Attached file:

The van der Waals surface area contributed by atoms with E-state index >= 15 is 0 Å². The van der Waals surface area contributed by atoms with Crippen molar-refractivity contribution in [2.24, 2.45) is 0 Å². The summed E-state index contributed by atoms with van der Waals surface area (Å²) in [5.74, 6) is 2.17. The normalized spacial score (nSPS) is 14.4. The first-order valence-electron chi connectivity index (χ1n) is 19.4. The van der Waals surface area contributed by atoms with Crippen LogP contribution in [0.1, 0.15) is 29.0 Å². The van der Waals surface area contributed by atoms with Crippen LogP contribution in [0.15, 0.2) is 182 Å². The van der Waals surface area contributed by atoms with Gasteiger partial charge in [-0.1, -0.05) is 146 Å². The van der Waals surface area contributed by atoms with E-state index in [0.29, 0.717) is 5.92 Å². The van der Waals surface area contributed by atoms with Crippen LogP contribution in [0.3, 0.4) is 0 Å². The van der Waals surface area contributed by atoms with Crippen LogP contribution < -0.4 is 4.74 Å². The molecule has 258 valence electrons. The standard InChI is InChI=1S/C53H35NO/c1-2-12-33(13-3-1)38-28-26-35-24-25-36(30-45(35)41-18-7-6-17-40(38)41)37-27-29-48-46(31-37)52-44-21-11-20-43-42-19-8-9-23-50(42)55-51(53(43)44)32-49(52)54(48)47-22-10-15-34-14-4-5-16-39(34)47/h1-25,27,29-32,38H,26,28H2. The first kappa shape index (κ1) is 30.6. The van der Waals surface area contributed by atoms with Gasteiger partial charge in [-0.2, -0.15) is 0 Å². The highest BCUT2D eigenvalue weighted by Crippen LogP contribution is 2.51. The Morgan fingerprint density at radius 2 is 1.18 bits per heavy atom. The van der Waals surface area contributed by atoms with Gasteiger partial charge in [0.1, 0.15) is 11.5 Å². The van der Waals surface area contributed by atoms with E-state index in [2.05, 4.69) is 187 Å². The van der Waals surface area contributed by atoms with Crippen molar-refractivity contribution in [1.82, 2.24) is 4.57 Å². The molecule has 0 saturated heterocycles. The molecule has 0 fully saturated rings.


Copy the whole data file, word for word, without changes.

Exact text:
The van der Waals surface area contributed by atoms with E-state index >= 15 is 0 Å². The van der Waals surface area contributed by atoms with Crippen molar-refractivity contribution in [2.24, 2.45) is 0 Å². The summed E-state index contributed by atoms with van der Waals surface area (Å²) in [5.74, 6) is 2.17. The normalized spacial score (nSPS) is 14.4. The first-order valence-electron chi connectivity index (χ1n) is 19.4. The van der Waals surface area contributed by atoms with Crippen LogP contribution in [0.1, 0.15) is 29.0 Å². The van der Waals surface area contributed by atoms with Crippen LogP contribution in [0.15, 0.2) is 182 Å². The van der Waals surface area contributed by atoms with Gasteiger partial charge in [-0.1, -0.05) is 146 Å². The van der Waals surface area contributed by atoms with E-state index in [0.29, 0.717) is 5.92 Å². The van der Waals surface area contributed by atoms with Crippen LogP contribution in [0.3, 0.4) is 0 Å². The van der Waals surface area contributed by atoms with Crippen LogP contribution < -0.4 is 4.74 Å². The molecule has 258 valence electrons. The standard InChI is InChI=1S/C53H35NO/c1-2-12-33(13-3-1)38-28-26-35-24-25-36(30-45(35)41-18-7-6-17-40(38)41)37-27-29-48-46(31-37)52-44-21-11-20-43-42-19-8-9-23-50(42)55-51(53(43)44)32-49(52)54(48)47-22-10-15-34-14-4-5-16-39(34)47/h1-25,27,29-32,38H,26,28H2. The first kappa shape index (κ1) is 30.6. The van der Waals surface area contributed by atoms with Gasteiger partial charge in [-0.2, -0.15) is 0 Å². The highest BCUT2D eigenvalue weighted by Crippen LogP contribution is 2.51. The Morgan fingerprint density at radius 2 is 1.18 bits per heavy atom. The van der Waals surface area contributed by atoms with Gasteiger partial charge in [0.1, 0.15) is 11.5 Å². The van der Waals surface area contributed by atoms with E-state index in [2.05, 4.69) is 187 Å². The van der Waals surface area contributed by atoms with Crippen molar-refractivity contribution in [1.82, 2.24) is 4.57 Å². The molecule has 0 saturated heterocycles. The molecule has 0 fully saturated rings.